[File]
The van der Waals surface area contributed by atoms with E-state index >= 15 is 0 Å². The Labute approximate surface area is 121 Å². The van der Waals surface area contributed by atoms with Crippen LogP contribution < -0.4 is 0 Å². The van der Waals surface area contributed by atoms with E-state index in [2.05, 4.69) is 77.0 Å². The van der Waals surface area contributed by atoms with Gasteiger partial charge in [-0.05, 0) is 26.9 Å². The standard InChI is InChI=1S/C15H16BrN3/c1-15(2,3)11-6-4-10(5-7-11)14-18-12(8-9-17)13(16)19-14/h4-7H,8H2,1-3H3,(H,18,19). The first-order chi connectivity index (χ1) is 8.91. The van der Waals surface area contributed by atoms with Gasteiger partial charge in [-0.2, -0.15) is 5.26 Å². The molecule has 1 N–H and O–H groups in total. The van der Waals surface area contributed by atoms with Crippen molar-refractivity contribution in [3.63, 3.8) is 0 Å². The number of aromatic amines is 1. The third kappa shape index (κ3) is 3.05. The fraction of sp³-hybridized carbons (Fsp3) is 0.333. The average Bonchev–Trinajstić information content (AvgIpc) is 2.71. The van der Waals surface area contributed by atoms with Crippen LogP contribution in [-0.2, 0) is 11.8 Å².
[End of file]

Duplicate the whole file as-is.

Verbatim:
The van der Waals surface area contributed by atoms with E-state index >= 15 is 0 Å². The Labute approximate surface area is 121 Å². The van der Waals surface area contributed by atoms with Crippen LogP contribution < -0.4 is 0 Å². The van der Waals surface area contributed by atoms with E-state index in [2.05, 4.69) is 77.0 Å². The van der Waals surface area contributed by atoms with Gasteiger partial charge in [-0.05, 0) is 26.9 Å². The standard InChI is InChI=1S/C15H16BrN3/c1-15(2,3)11-6-4-10(5-7-11)14-18-12(8-9-17)13(16)19-14/h4-7H,8H2,1-3H3,(H,18,19). The first-order chi connectivity index (χ1) is 8.91. The van der Waals surface area contributed by atoms with Gasteiger partial charge in [-0.2, -0.15) is 5.26 Å². The molecule has 1 N–H and O–H groups in total. The van der Waals surface area contributed by atoms with Crippen molar-refractivity contribution in [3.63, 3.8) is 0 Å². The number of aromatic amines is 1. The third kappa shape index (κ3) is 3.05. The fraction of sp³-hybridized carbons (Fsp3) is 0.333. The average Bonchev–Trinajstić information content (AvgIpc) is 2.71. The van der Waals surface area contributed by atoms with Crippen LogP contribution in [-0.2, 0) is 11.8 Å².